The Substance Abuse and Mental Health Services Administration (SAMHSA) is accepting applications for Linking Actions for Unmet Needs in Children’s Health (Project LAUNCH) grants totaling up to $51 million over the course of a five-year period.
The purpose of Project LAUNCH is to promote the wellness of young children from birth to eight years by addressing the physical, social, emotional, cognitive, and behavioral aspects of their development. The goal of Project LAUNCH is to ensure that all young children reach their developmental potential and enter school ready and able to succeed.
SAMHSA expects that up to $10.2 million will be available each year to provide up to 13 grants of up to $800,000 per grantee for up to five years. The actual award amounts may vary, depending on the availability of funds.
WHO CAN APPLY:
Eligibility is limited to states and territorial governments; federally recognized American Indian and Alaskan Native (AI/AN) tribes and tribal organizations.
States that are current Project LAUNCH grantees are not eligible to apply. This does not apply to tribal applicants within currently-funded states. [See Section III-1 of this RFA for complete eligibility information.]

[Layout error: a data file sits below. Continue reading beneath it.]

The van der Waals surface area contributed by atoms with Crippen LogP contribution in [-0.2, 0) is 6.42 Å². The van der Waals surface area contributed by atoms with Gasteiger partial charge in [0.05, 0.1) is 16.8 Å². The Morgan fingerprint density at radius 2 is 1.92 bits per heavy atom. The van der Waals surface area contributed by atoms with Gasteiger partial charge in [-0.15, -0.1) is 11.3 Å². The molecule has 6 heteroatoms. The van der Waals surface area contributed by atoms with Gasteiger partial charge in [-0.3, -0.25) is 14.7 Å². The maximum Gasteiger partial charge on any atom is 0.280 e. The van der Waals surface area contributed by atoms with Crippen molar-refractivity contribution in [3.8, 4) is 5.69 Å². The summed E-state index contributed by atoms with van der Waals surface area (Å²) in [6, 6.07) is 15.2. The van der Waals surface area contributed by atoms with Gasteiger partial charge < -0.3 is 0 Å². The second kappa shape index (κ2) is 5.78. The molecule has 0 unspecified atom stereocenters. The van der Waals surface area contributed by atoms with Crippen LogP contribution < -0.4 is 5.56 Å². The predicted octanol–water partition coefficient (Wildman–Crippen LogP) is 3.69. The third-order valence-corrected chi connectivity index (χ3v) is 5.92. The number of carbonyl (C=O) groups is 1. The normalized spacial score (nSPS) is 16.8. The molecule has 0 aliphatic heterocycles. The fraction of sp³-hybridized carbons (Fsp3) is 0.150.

HOW TO APPLY:
You may request a complete application package from SAMHSA for RFA No. SM-14-004 at 1-877-SAMHSA7 (726-4727) [TDD: 1-800-487-4889]. You also may download the required documents from the SAMHSA website at
March 3, 2014 at 11:59 PM (Eastern Time). Applications must be received by the due date and time to be considered for review. Please review carefully Section IV-2 of the application announcement for submission requirements.
Applicants with questions about program issues should contact Jennifer A. Oppenheim, PsyD at (240) 276-1862 or
The Substance Abuse and Mental Health Services Administration (SAMHSA) is the agency within the U.S. Department of Health and Human Services that leads public health efforts to advance the behavioral health of the nation. SAMHSA's mission is to reduce the impact of substance abuse and mental illness on America's communities.